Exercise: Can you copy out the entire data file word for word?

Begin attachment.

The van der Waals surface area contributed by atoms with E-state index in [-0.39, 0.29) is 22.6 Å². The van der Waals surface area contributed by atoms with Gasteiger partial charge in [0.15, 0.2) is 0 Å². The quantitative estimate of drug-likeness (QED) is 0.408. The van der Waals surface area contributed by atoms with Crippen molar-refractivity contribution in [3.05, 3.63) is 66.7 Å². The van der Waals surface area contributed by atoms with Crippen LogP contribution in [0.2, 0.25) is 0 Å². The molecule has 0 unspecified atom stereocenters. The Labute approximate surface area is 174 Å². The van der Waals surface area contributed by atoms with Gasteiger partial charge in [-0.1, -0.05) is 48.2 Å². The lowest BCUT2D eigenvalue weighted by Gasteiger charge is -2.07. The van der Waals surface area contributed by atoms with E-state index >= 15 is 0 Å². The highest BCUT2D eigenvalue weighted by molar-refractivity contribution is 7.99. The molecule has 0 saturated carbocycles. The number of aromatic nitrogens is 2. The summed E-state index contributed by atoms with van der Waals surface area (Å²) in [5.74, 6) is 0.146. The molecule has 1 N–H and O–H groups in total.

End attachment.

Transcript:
The van der Waals surface area contributed by atoms with E-state index in [-0.39, 0.29) is 22.6 Å². The van der Waals surface area contributed by atoms with Gasteiger partial charge in [0.15, 0.2) is 0 Å². The quantitative estimate of drug-likeness (QED) is 0.408. The van der Waals surface area contributed by atoms with Crippen molar-refractivity contribution in [3.05, 3.63) is 66.7 Å². The van der Waals surface area contributed by atoms with Crippen LogP contribution in [0.2, 0.25) is 0 Å². The molecule has 0 unspecified atom stereocenters. The Labute approximate surface area is 174 Å². The van der Waals surface area contributed by atoms with Gasteiger partial charge in [-0.1, -0.05) is 48.2 Å². The lowest BCUT2D eigenvalue weighted by Gasteiger charge is -2.07. The van der Waals surface area contributed by atoms with E-state index >= 15 is 0 Å². The highest BCUT2D eigenvalue weighted by molar-refractivity contribution is 7.99. The molecule has 0 saturated carbocycles. The number of aromatic nitrogens is 2. The summed E-state index contributed by atoms with van der Waals surface area (Å²) in [5.74, 6) is 0.146. The molecule has 1 N–H and O–H groups in total.